The Michael Jackson show will roll on long after he is gone

The pop star, who died 10 days ago, is expected to be buried in a private ceremony on Tuesday.

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LOS ANGELES // The publicity-saturated chaos that attended much of Michael Jackson's life shows every sign of continuing long after his death, as family members gear up for a fight over his finances and his children, and state and federal law enforcement agencies take a growing interest in the origin of the powerful prescription drugs that appear to have killed him.

The pop star, who collapsed and died 10 days ago, will be given a lavish send-off on Tuesday when tens of thousands of well-wishers are expected to cram in and around the Staples Center sports arena in downtown Los Angeles for a public memorial. He is expected to be buried earlier the same morning in a private ceremony, most likely at LA's famous Forest Lawn cemetery, which has been likened to a theme park because of its improbably flashy decor and section names like Babyland, Slumberland and Graceland.

Behind the scenes, however, several battles are being waged over Jackson's legacy. His ex-wife Deborah Rowe, who bore the first two of his three children, has threatened to challenge the terms of his will - which excludes her entirely - and press for custody. "I want my children," she said in a television interview aired shortly after publication of the will, which explicitly omits her and grants custody instead to Jackson's 79-year-old mother, Katherine.

Ms Rowe has acknowledged being used strictly as a surrogate to provide Jackson with children and won US$8.5 million (Dh31m) in her 1999 divorce settlement as a form of payment for her services. She has barely seen her two children, Prince Michael and Paris Michael Katherine, but three years ago she successfully reasserted her custody rights, at least in theory, having relinquished them at the time of the divorce.

It is not clear, however, whether Ms Rowe really wants the children - her lawyer hastily commented on her interview and insisted nothing had been decided - or whether she is using the threat of a custody fight to extract more money from the Jackson estate. A court hearing pitting Ms Rowe's claims against Katherine Jackson's is scheduled for July 13. Jackson's mother is also a pivotal figure in the settlement of the debt-ridden estate. Several media reports say she is in line to inherit 40 per cent of Jackson's assets, with another 40 per cent going to his children and another 20 per cent to charity.

She will not, however, have any control on management of the estate - that job has been assigned to an estate lawyer and one of Jackson's music industry confidants. It will be up to them to work out how to hold on to Jackson's most valuable assets - prime among them being a half-share in the Beatles song catalogue - and service a debt estimated at more than $400m. The wall-to-wall publicity over Jackson's death may be good for business - record sales are already well up and tribute albums and videos, including footage of his final concert rehearsals, are likely to follow. But questions remain over who owes what to whom, especially since AEG Live, the promoter of Jackson's upcoming London tour, has sunk more than $20m into the enterprise already.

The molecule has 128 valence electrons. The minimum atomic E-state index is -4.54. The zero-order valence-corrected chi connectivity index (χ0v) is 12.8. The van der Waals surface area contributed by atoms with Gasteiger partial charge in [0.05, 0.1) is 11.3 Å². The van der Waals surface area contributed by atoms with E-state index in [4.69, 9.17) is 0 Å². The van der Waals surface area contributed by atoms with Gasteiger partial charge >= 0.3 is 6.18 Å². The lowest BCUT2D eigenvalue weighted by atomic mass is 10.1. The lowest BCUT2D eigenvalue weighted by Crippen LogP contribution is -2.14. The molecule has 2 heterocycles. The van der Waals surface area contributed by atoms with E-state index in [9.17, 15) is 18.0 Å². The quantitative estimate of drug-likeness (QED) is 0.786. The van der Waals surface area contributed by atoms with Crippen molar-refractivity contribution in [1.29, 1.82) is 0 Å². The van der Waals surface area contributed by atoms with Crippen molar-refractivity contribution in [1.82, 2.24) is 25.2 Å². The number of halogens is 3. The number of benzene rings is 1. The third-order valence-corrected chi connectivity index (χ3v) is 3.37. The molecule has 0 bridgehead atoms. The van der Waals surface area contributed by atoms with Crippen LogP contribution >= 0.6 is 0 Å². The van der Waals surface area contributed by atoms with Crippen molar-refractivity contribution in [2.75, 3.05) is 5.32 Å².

AEG Live's chief executive, Randy Phillips, has said a ruling on the cause of death will be crucial to determining what follows. It appears AEG Live was insured against the eventuality of an overdose, but only up to $17.5m. Full results of the two autopsies performed on Jackson - one official, one commissioned by the family - may take weeks. The police have ruled out foul play for now, but they are widely reported to have found a staggering variety of powerful painkillers and other drugs at the rented mansion above Sunset Boulevard where Jackson lived out his final months. Those drugs include Diprivan, which is used for surgical anaesthesia and never prescribed for home use.

Both the California Attorney General's office and the federal Drug Enforcement Administration are investigating both the drugs and the doctors who obtained them, either for Jackson or for someone accepting them on his behalf. Legal experts say that if a doctor either prescribed or administered Diprivan to Jackson, that might be grounds for a criminal prosecution on manslaughter charges. Perhaps the most intriguing theory of Jackson's death to date comes from the investigative journalist and author Gerald Posner, who says he has spoken to a close confidant of Jackson's and believes the star wanted to stage an overdose so he could duck some or all of his concert commitments without incurring cancellation penalties.

That, according to Posner's report on the website The Daily Beast, was why Jackson's personal physician, Conrad Murray, was asked to sleep at the mansion the night before he died - the idea being to have him rescue Jackson before it was too late. If so, the plan went horribly awry. By the time Dr Murray checked in on Jackson, his breathing was already faint and all attempts to resuscitate him failed.

* The National